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  • Writer's pictureMarcus Bazley

Number 2 - Flipping Perspectives

Something happened yesterday that proved the value of flipping your perspective.

I was participating in a workshop as part of the Young Vic Directors Programme. It was a Zoom session with directors who had ‘done a bit’, looking at whether we were making the work we actually wanted to make. To those outside of theatre, this could seem like a strange question to ask. I’m not sure how many people ask themselves on a regular basis: ‘am I doing the work I want to do?’ Maybe they do, I don’t know.

You go into theatre because you want to make theatre. There is no other reason to. You certainly don’t go into it for the money. It’s quite difficult to ‘fall into’ a career in theatre – it’s hard enough to climb your way into theatre, let alone fall! This has two results. First, there is an assumption that simply by making theatre you are doing what you want. Second, you are just so damned grateful to be making any theatre at all, that you rarely question whether it is actually the type of theatre that you want to be making.

Lockdown has been an opportunity for many directors to take a step back and look at their work with fresh perspective. For a lot of us, this has been quite enlightening. We work incredibly hard to get any project off the ground, we are hustling and hustling just to get a look-in for a job. Even when we get that job, it will probably be paying us roughly £100 a day and that’s only for the official days of work. This begs the quite big question, if you’re getting paid so little, why would you ever make anything you don’t really want to make?

This is where the second of points made above comes in. If someone offers you a job, you feel like you’ve won a prize (often it is even presented as winning a prize!). You are just so thankful for the chance to get paid for making theatre that the kind of theatre it is doesn’t really matter.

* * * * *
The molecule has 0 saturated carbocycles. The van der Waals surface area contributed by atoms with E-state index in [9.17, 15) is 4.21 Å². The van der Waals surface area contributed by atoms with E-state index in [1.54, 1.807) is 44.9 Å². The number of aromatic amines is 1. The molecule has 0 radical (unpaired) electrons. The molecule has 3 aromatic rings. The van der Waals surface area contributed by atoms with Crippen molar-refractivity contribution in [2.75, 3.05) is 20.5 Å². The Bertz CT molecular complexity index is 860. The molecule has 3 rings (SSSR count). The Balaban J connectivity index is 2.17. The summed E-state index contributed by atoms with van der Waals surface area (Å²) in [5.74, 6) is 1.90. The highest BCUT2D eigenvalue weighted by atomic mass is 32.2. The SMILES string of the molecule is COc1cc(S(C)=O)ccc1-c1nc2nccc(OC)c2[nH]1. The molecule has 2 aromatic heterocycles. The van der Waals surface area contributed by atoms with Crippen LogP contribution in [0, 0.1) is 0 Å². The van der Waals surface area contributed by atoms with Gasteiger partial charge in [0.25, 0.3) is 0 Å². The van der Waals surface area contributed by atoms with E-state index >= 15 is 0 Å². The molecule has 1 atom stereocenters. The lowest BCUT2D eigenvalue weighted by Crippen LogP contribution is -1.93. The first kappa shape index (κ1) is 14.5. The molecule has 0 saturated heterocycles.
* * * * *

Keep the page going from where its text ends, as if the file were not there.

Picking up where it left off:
Then, you are so desperate to make sure you get more work afterwards, that you work incredibly hard on that project. You work so hard to make sure the results are good or (more to the point) not bad, that the £100 a day you’re being paid – in practice halves, because you are actually working 12-16 hour days, 7 days a week for the duration of the project. In my experience, you literally dream about the piece.

The result of this is that you actually get a reputation for being good at doing the work that you never intended to do in the first place! So, you get asked to do it again. And again. And again. And because the industry is so afraid of failure, you quickly get pigeon-holed and it becomes very difficult to break free from the label you have been given.

In other words, it is incredibly easy and common for directors to quickly find themselves doing work that they never wanted to do and feeling trapped.

So, during this time where theatre is essentially in hibernation, we have a rare opportunity to take a look at ourselves and ask: ‘are we making the work that we want to make?’ I would also add to this: ‘are we making work in the way that we want to make it?’ Certainly, for me, the process of making is as important (if not more so) than the piece itself when it comes to whether it is work I want to make.